KURT ANDERSEN “Pop Culture in the Age of Obama” http://www.nytimes.com/2009/08/09/books/review/Andersen-t.html


The term “pop culture” appeared around 1960, just as its meaning became confused. High-culture up-and-comers were embracing pop imagery and tropes with a vengeance, and the best and brightest creators of entertainment were suddenly producing work of thrilling sophistication and complexity. It was also the coming-of-age moment for the first baby boomers, a cohort defined by its television-saturated upbringing and unparalleled level of college education — a generation, in other words, unapologetic in its love of commercial pop even as it put on arty airs.

But irony of ironies, after literature was evicted from mass culture, pop culture itself began to fragment and lose its heretofore defining quality as the ubiquitous stuff that everybody consumed. In a typical week nowadays, fewer than 6 percent of Americans see the most popular scripted series on television. So we have arrived at a strange new historical moment. Literature is just another (minor) sector of the culture industry, but now even the mandarins agree that certain pop artifacts — “The Sopranos,” “The Simpsons,” Radiohead — are cultural creations of the first rank. Meanwhile, popular culture and mass media are no longer very popular or mass. By and large, both entertainment and art appeal to niches, cultural tribes that range in size from tiny to smallish.
Andersen氏は、”In our Balkanized era, Barack Obama simply is the pop cultural colossus.”として、オバマを大統領にまで押し上げた米国社会における3つの大きな文化的トレンドを挙げる;

First there was the steady blackening of American popular culture. He was 4 when “I Spy,” co-starring Bill Cosby, first went on the air, and 6 when Sidney Poitierstarred in “Guess Who’s Coming to Dinner?” In the early ’80s, just as Obama entered adulthood, Jackson released the best-selling record ever, Bryant Gumbel was the new “Today” show anchor, Michael Jordan became the greatest American athlete, “The Cosby Show” was the most popular show on television, and Oprah went national. Then came Tiger Woods and white youth’s embrace of hip-hop. This transformation had been happening incrementally for more than a century, as Leon Wynter explained in his great book, “American Skin.” “The future,” Wynter wrote presciently in 2002, “is not about black people leading black people,” but “about black people leading all Americans.”

Then there’s our turn-of-the-21st-century pop-intellectual zeitgeist. Although most of the seats for serious novelists at the mass-market table were removed, PowerPointable nonfiction books retained their ability to shape the popular discourse. Malcolm Gladwell’s and Thomas Friedman’s books starting with “The Tipping Point” (2000) and “The World Is Flat” (2005), Steven Levitt and Stephen Dubner’s “Freakonomics” (2005) and Michael Pollan’s “In Defense of Food” (2008) have become phenomenally popular by embodying a cheerful, bracing, empiricist rigor without tilting too strongly left or right. They are lucid and accessible, carefully researched but not boring, pop but not too pop. And they have flourished in counterpoint to the harsh, predictably ideological manifestoes — from Rush Limbaugh’s “Way Things Ought to Be” (1992) to Michael Moore’s “Stupid White Men” (2001) — that dominated the pop political discourse during the preceding decade. In other words, the new species of pop-intellectual best seller is like Barack Obama himself.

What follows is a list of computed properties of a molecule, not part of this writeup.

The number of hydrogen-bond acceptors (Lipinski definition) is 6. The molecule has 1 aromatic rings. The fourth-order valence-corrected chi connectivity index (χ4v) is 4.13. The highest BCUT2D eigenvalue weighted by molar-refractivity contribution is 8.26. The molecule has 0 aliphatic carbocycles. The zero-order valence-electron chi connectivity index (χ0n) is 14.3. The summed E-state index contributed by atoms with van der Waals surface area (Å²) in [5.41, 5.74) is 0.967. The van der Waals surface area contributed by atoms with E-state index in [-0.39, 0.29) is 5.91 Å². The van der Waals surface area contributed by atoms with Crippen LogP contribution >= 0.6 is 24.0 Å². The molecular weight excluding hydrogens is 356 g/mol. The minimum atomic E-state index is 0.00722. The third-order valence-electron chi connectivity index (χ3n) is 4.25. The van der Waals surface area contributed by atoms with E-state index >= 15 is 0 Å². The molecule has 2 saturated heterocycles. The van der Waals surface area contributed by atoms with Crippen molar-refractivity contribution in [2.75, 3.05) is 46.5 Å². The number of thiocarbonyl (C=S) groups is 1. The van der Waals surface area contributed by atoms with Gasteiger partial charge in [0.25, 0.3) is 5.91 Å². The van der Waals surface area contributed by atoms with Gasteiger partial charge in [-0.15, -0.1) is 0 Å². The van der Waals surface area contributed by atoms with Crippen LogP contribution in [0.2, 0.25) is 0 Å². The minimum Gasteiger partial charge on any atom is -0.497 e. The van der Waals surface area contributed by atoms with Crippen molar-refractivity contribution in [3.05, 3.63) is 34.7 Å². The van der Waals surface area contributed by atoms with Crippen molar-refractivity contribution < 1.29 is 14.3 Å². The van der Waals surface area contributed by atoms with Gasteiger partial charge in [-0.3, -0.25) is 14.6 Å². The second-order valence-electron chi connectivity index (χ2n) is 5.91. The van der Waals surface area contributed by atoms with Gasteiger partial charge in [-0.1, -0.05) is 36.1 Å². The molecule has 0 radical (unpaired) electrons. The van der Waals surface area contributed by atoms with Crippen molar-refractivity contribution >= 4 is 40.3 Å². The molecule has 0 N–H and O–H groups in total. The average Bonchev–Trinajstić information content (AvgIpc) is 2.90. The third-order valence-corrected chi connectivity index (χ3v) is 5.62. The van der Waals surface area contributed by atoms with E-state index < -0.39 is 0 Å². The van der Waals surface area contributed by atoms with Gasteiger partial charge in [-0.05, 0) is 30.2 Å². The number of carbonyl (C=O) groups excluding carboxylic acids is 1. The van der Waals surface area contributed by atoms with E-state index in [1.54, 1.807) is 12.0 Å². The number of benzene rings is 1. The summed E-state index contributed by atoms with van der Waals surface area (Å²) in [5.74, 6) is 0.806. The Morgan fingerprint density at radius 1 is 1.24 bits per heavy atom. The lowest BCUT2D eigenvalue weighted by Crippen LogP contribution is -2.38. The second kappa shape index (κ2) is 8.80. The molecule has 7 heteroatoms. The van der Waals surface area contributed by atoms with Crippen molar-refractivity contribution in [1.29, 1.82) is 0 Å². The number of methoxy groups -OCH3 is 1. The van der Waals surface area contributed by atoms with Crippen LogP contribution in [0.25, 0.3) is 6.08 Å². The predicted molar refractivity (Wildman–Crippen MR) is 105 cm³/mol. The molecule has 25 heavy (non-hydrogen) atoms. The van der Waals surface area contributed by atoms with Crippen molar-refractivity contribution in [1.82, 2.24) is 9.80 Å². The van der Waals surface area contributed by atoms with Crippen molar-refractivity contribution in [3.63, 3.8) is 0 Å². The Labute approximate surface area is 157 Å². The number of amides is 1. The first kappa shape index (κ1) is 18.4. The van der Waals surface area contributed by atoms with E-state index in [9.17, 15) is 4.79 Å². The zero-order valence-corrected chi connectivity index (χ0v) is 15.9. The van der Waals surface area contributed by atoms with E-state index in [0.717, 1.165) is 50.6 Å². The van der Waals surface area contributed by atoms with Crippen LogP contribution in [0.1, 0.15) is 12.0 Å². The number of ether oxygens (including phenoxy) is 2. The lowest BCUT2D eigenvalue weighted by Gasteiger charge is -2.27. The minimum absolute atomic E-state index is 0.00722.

The third big trend that helped usher in the Age of Obama was the morphing of news into entertainment. During the last decade, with the proliferation of Web news and 24/7 cable jabberfests, the old ratio of news supply to demand was upended. The vast new maw needed feeding, and a charismatic young black candidate and then president was a godsend. “The Daily Show” and “The Colbert Report” finally dissolved the remaining membrane between news and pop culture. What’s more, the Comedy Central hybrids are (like Obama) fair-mindedly center-left, manifestly smarter (like Obama) than their conventional counterparts and hosted by men (like Obama) born in the early ’60s.


And then there’s Obama the tasteful pop-culture-consuming American, redefining presidential regular-guyness. On his iPod, Obama says, are “probably 30 Dylan songs,” “African dance music,” “Javanese flute music,” Yo-Yo Ma, Howlin’ Wolf, John Coltrane, Jay-Z, Frank Sinatra and Sheryl Crow. Having admitted getting high as a young man, as president he met with the Grateful Dead. The first movie he watched in the White House was “Slumdog Millionaire.” He doesn’t just name-check, but convincingly declaims — he prefers Spider-Man and Batman to Superman because “they have some inner turmoil.” And — crucially — he’s even acute and impolitic enough to discriminate between quality and crud: his favorite movies are the first two “Godfather” films, but he acknowledges the inferiority of “Godfather III” and says his wife “likes ‘American Idol,’ her and the girls, in a way that I don’t entirely get.” Yet the democratic spectacle of “American Idol” is of a piece with Obamaism, of course, given that the show is all about the excitement of watching a telegenic, talented nobody transformed by national referendum into a celebrity.